Last year, Unity Technologies experienced a huge loss when their systems ingested bad data, significantly compromising the accuracy of the tool's predictive machine learning algorithms. This blunder triggered a chain reaction, causing a substantial dip in performance and directly impacting Unity's revenue-sharing model, culminating in an approximate $110 million loss. CEO John Riccitello outlined the financial toll, including revenue impact, costs of rectification, and delayed launches of lucrative features due to prioritizing data quality fixes. The fallout was drastic, evident in a 37% drop in Unity's shares and press coverage questioning investor confidence in the company's strategy and leadership. 

Internal Costs:

While not as publicly devastating as customer-facing data quality incidents, bad data often has immense internal costs for businesses. These repercussions manifest in various ways, often resulting in an impaired ability to leverage data for decision-making due to a lack of trust. Substantial time and resources are also diverted towards addressing and tracing data quality issues.

According to a recent report by Vanson Bourne, data teams are losing an average of 4 working hours per employee per week in efforts to address data preparation issues for analysis. Assuming a full-time equivalency cost of $200,000 per year, this translates to a loss of $120,000 annually for a six-person team. As the imperative to embrace a data-driven approach continues to grow, organizations hampered by subpar data quality will inevitably lag behind.

From eroded customer trust to public scrutiny, negative perception, and substantial financial implications, the aftermath of flawed data can crush an entire organization.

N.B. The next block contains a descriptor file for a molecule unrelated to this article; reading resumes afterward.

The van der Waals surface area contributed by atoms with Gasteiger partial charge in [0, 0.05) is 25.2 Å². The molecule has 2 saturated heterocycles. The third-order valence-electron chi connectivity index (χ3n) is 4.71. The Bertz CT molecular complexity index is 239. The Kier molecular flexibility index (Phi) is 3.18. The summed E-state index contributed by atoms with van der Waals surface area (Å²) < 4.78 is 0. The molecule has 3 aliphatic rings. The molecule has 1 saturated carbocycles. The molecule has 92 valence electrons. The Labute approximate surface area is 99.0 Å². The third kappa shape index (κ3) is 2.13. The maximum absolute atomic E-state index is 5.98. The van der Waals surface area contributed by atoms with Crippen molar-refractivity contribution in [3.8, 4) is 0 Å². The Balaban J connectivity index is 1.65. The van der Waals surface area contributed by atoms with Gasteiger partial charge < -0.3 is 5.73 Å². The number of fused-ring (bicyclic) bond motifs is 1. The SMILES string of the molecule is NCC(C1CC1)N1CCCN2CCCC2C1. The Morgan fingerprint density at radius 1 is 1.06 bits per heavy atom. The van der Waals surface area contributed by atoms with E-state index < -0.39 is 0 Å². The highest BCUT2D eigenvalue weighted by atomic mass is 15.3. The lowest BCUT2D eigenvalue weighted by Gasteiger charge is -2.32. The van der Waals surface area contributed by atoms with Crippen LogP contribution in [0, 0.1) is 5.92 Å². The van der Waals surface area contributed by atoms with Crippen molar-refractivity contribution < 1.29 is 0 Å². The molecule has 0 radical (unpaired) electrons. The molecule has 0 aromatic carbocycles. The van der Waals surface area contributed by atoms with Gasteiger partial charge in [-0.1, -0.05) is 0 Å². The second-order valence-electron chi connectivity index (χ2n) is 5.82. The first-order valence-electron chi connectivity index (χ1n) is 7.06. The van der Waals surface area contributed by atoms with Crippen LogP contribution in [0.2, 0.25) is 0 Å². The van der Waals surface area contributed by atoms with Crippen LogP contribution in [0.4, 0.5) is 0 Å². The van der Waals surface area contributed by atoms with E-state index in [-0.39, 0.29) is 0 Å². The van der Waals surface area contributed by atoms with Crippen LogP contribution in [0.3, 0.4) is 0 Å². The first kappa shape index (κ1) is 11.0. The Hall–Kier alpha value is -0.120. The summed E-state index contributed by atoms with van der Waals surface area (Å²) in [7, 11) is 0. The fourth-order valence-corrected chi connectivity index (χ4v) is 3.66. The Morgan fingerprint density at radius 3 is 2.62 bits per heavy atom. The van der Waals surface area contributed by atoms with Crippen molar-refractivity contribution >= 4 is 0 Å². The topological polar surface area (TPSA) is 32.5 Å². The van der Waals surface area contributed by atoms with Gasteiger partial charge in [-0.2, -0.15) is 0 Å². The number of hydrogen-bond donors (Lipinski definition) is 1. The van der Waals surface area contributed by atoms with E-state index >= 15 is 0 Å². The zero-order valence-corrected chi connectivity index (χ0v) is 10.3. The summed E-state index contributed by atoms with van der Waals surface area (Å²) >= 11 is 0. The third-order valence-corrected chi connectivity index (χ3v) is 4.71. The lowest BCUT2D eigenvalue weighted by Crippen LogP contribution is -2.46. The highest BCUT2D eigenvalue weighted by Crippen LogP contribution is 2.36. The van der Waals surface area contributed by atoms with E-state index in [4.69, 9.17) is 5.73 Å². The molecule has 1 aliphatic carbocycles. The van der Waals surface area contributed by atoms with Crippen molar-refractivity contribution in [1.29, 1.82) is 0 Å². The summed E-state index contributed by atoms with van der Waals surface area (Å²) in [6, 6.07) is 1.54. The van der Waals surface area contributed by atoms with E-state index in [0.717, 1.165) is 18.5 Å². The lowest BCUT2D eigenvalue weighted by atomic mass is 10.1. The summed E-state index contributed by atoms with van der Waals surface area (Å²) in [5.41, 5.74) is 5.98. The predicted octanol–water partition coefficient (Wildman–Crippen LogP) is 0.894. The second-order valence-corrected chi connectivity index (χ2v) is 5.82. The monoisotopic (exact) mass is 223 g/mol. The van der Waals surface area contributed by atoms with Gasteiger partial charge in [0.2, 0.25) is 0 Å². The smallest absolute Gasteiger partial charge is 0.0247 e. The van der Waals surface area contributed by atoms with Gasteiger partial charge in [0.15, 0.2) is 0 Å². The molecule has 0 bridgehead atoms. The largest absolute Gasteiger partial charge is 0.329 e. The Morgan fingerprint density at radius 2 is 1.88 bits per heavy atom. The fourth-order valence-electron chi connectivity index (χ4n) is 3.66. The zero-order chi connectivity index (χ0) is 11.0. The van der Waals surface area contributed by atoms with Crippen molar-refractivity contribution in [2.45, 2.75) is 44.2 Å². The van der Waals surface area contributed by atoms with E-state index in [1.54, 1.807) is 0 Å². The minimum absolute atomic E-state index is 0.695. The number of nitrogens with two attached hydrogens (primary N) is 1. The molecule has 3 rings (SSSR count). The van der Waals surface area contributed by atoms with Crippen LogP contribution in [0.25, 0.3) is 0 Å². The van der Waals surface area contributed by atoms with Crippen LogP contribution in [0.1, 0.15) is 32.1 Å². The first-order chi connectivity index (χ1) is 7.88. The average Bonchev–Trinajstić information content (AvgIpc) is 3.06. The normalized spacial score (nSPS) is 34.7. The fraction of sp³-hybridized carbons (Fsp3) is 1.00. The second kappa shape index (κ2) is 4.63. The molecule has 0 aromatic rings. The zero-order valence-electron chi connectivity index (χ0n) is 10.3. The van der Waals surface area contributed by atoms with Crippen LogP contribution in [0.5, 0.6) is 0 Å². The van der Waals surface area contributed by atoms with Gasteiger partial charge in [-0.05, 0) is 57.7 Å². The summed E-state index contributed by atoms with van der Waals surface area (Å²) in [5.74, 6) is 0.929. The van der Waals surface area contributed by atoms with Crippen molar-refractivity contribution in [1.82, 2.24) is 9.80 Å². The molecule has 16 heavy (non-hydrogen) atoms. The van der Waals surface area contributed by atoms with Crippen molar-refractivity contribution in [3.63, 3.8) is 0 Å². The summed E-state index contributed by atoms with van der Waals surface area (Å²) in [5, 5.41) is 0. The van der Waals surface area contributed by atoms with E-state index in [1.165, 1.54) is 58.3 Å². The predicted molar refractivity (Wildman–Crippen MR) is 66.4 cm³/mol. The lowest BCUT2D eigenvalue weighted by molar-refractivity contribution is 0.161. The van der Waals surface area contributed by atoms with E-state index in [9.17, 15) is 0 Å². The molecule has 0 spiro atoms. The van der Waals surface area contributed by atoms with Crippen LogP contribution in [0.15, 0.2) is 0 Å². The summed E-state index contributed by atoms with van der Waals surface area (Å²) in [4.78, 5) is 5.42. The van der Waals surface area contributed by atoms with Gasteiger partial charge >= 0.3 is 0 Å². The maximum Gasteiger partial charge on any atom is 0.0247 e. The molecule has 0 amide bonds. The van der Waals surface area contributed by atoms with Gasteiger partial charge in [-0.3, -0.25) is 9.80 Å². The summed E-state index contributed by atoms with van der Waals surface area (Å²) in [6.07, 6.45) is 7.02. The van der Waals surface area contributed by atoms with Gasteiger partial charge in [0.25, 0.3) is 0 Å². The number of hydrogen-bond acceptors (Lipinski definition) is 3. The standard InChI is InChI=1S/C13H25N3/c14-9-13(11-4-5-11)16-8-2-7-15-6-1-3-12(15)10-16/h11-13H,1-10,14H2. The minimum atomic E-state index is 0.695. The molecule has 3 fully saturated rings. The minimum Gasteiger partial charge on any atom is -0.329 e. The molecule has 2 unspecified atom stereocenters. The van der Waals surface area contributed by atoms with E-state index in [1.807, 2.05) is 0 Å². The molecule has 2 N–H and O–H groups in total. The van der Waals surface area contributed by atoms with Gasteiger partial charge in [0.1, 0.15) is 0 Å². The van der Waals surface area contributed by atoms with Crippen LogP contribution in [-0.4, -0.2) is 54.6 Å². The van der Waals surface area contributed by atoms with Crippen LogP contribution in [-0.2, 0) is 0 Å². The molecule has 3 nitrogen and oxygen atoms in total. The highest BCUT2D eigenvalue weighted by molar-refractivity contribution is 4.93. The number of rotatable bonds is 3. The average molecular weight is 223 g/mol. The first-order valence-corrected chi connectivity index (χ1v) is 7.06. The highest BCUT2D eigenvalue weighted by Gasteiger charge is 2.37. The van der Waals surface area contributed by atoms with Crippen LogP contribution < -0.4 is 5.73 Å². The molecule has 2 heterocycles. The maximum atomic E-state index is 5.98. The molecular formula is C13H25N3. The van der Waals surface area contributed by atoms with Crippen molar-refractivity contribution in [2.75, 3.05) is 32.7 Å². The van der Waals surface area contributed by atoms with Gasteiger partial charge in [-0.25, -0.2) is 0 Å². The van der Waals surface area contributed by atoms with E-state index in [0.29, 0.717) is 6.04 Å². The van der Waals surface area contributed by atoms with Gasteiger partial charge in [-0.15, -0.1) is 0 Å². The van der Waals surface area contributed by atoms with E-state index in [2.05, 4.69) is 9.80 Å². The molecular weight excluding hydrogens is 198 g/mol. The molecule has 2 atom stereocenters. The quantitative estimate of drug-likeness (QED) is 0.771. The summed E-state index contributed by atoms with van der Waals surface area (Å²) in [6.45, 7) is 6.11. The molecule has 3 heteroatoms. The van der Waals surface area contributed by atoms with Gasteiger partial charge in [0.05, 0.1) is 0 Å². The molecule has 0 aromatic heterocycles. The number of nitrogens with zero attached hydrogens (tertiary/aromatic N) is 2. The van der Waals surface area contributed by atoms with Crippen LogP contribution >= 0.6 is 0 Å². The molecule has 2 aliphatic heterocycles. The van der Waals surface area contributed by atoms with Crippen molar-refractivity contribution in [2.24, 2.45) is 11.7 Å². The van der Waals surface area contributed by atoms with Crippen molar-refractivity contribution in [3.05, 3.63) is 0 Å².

Businesses must prioritize robust data quality measures to avoid data pitfalls, protect their reputation, and ensure sustained success in a highly competitive and scrutinizing market. The lesson is clear: safeguarding data isn't just a technical necessity; it's the only way to strategically protect an organization's reputation and bottom line.

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Business analyst
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Common needs
Data engineers
Overall data flow. Data is fresh and operating at full volume. Jobs are always running, so data outages don't impact downstream systems.
Freshness + volume
Schema change detection
Lineage monitoring
Data scientists
Specific datasets in great detail. Looking for outliers, duplication, and other—sometimes subtle—issues that could affect their analysis or machine learning models.
Freshness monitoringCompleteness monitoringDuplicate detectionOutlier detectionDistribution shift detectionDimensional slicing and dicing
Analytics engineers
Rapidly testing the changes they’re making within the data model. Move fast and not break things—without spending hours writing tons of pipeline tests.
Lineage monitoringETL blue/green testing
Business intelligence analysts
The business impact of data. Understand where they should spend their time digging in, and when they have a red herring caused by a data pipeline problem.
Integration with analytics toolsAnomaly detectionCustom business metricsDimensional slicing and dicing
Other stakeholders
Data reliability. Customers and stakeholders don’t want data issues to bog them down, delay deadlines, or provide inaccurate information.
Integration with analytics toolsReporting and insights